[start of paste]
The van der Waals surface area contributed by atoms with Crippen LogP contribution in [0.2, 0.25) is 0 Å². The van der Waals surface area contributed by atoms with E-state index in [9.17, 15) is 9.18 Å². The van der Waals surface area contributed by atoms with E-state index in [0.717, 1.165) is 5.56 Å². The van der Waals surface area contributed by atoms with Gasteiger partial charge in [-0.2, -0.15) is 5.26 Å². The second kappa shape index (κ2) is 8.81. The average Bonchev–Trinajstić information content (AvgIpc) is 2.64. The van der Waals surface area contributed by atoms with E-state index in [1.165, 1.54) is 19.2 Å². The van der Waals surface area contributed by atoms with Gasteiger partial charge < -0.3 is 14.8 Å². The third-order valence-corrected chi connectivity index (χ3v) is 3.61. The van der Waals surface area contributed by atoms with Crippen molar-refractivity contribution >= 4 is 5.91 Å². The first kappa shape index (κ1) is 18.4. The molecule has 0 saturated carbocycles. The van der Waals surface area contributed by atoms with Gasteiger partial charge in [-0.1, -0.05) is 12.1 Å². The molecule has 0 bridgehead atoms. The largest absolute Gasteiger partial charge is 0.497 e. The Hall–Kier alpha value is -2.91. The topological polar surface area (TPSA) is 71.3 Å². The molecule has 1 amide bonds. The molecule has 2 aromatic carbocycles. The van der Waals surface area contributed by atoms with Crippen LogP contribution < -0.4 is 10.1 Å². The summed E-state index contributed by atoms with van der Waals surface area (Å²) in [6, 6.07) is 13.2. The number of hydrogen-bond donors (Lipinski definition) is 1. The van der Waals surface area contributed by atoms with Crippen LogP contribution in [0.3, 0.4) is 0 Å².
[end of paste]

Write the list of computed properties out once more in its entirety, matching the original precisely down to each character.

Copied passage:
The van der Waals surface area contributed by atoms with Crippen LogP contribution in [0.2, 0.25) is 0 Å². The van der Waals surface area contributed by atoms with E-state index in [9.17, 15) is 9.18 Å². The van der Waals surface area contributed by atoms with E-state index in [0.717, 1.165) is 5.56 Å². The van der Waals surface area contributed by atoms with Gasteiger partial charge in [-0.2, -0.15) is 5.26 Å². The second kappa shape index (κ2) is 8.81. The average Bonchev–Trinajstić information content (AvgIpc) is 2.64. The van der Waals surface area contributed by atoms with E-state index in [1.165, 1.54) is 19.2 Å². The van der Waals surface area contributed by atoms with Gasteiger partial charge < -0.3 is 14.8 Å². The third-order valence-corrected chi connectivity index (χ3v) is 3.61. The van der Waals surface area contributed by atoms with Crippen molar-refractivity contribution >= 4 is 5.91 Å². The first kappa shape index (κ1) is 18.4. The molecule has 0 saturated carbocycles. The van der Waals surface area contributed by atoms with Gasteiger partial charge in [-0.1, -0.05) is 12.1 Å². The molecule has 0 bridgehead atoms. The largest absolute Gasteiger partial charge is 0.497 e. The Hall–Kier alpha value is -2.91. The topological polar surface area (TPSA) is 71.3 Å². The molecule has 1 amide bonds. The molecule has 2 aromatic carbocycles. The van der Waals surface area contributed by atoms with Crippen LogP contribution < -0.4 is 10.1 Å². The summed E-state index contributed by atoms with van der Waals surface area (Å²) in [6, 6.07) is 13.2. The number of hydrogen-bond donors (Lipinski definition) is 1. The van der Waals surface area contributed by atoms with Crippen LogP contribution in [0.3, 0.4) is 0 Å².